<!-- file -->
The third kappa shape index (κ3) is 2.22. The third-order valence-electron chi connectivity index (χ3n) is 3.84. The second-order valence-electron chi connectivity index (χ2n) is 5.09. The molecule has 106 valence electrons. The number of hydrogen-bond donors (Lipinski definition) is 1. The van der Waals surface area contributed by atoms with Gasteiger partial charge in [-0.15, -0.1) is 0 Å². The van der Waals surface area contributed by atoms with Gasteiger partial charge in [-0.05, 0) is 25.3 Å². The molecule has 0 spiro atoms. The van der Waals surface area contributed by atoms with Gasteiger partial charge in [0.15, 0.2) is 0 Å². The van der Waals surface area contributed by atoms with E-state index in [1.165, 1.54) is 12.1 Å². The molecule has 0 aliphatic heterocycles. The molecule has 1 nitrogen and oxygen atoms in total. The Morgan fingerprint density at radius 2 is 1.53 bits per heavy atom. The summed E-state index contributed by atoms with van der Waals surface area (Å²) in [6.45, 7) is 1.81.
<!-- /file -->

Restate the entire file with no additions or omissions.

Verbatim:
The third kappa shape index (κ3) is 2.22. The third-order valence-electron chi connectivity index (χ3n) is 3.84. The second-order valence-electron chi connectivity index (χ2n) is 5.09. The molecule has 106 valence electrons. The number of hydrogen-bond donors (Lipinski definition) is 1. The van der Waals surface area contributed by atoms with Gasteiger partial charge in [-0.15, -0.1) is 0 Å². The van der Waals surface area contributed by atoms with Gasteiger partial charge in [-0.05, 0) is 25.3 Å². The molecule has 0 spiro atoms. The van der Waals surface area contributed by atoms with Gasteiger partial charge in [0.15, 0.2) is 0 Å². The van der Waals surface area contributed by atoms with E-state index in [1.165, 1.54) is 12.1 Å². The molecule has 0 aliphatic heterocycles. The molecule has 1 nitrogen and oxygen atoms in total. The Morgan fingerprint density at radius 2 is 1.53 bits per heavy atom. The summed E-state index contributed by atoms with van der Waals surface area (Å²) in [6.45, 7) is 1.81.